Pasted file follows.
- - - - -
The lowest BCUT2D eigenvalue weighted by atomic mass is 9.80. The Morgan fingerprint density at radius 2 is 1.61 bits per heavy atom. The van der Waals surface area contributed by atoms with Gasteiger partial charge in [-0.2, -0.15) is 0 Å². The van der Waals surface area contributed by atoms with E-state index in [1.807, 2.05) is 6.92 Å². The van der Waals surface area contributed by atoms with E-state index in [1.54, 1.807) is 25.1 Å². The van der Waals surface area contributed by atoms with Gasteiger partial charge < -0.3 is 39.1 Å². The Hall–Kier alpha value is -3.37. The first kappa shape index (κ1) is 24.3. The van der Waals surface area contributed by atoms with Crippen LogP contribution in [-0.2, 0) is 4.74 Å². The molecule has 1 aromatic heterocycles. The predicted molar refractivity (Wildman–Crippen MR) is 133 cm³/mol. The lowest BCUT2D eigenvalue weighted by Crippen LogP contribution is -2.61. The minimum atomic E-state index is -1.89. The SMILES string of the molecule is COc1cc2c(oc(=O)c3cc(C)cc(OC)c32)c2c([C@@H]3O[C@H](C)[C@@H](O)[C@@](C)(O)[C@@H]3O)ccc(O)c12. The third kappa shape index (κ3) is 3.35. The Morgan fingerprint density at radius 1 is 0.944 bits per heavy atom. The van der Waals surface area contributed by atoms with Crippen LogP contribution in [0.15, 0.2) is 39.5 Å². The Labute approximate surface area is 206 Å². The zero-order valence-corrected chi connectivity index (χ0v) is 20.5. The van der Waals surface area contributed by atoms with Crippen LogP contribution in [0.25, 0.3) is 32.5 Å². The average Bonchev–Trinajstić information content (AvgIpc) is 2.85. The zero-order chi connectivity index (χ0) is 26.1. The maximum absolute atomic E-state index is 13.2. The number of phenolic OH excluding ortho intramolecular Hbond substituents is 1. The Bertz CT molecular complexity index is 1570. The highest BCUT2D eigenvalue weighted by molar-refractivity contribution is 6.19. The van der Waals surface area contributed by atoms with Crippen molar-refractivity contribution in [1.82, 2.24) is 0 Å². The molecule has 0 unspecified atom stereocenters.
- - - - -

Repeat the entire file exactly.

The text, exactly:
The lowest BCUT2D eigenvalue weighted by atomic mass is 9.80. The Morgan fingerprint density at radius 2 is 1.61 bits per heavy atom. The van der Waals surface area contributed by atoms with Gasteiger partial charge in [-0.2, -0.15) is 0 Å². The van der Waals surface area contributed by atoms with E-state index in [1.807, 2.05) is 6.92 Å². The van der Waals surface area contributed by atoms with E-state index in [1.54, 1.807) is 25.1 Å². The van der Waals surface area contributed by atoms with Gasteiger partial charge < -0.3 is 39.1 Å². The Hall–Kier alpha value is -3.37. The first kappa shape index (κ1) is 24.3. The van der Waals surface area contributed by atoms with Crippen LogP contribution in [-0.2, 0) is 4.74 Å². The molecule has 1 aromatic heterocycles. The predicted molar refractivity (Wildman–Crippen MR) is 133 cm³/mol. The lowest BCUT2D eigenvalue weighted by Crippen LogP contribution is -2.61. The minimum atomic E-state index is -1.89. The SMILES string of the molecule is COc1cc2c(oc(=O)c3cc(C)cc(OC)c32)c2c([C@@H]3O[C@H](C)[C@@H](O)[C@@](C)(O)[C@@H]3O)ccc(O)c12. The third kappa shape index (κ3) is 3.35. The Morgan fingerprint density at radius 1 is 0.944 bits per heavy atom. The van der Waals surface area contributed by atoms with Crippen LogP contribution in [0.15, 0.2) is 39.5 Å². The Labute approximate surface area is 206 Å². The zero-order valence-corrected chi connectivity index (χ0v) is 20.5. The van der Waals surface area contributed by atoms with Crippen LogP contribution in [0.25, 0.3) is 32.5 Å². The average Bonchev–Trinajstić information content (AvgIpc) is 2.85. The zero-order chi connectivity index (χ0) is 26.1. The maximum absolute atomic E-state index is 13.2. The number of phenolic OH excluding ortho intramolecular Hbond substituents is 1. The Bertz CT molecular complexity index is 1570. The highest BCUT2D eigenvalue weighted by molar-refractivity contribution is 6.19. The van der Waals surface area contributed by atoms with Crippen molar-refractivity contribution in [1.82, 2.24) is 0 Å². The molecule has 0 unspecified atom stereocenters.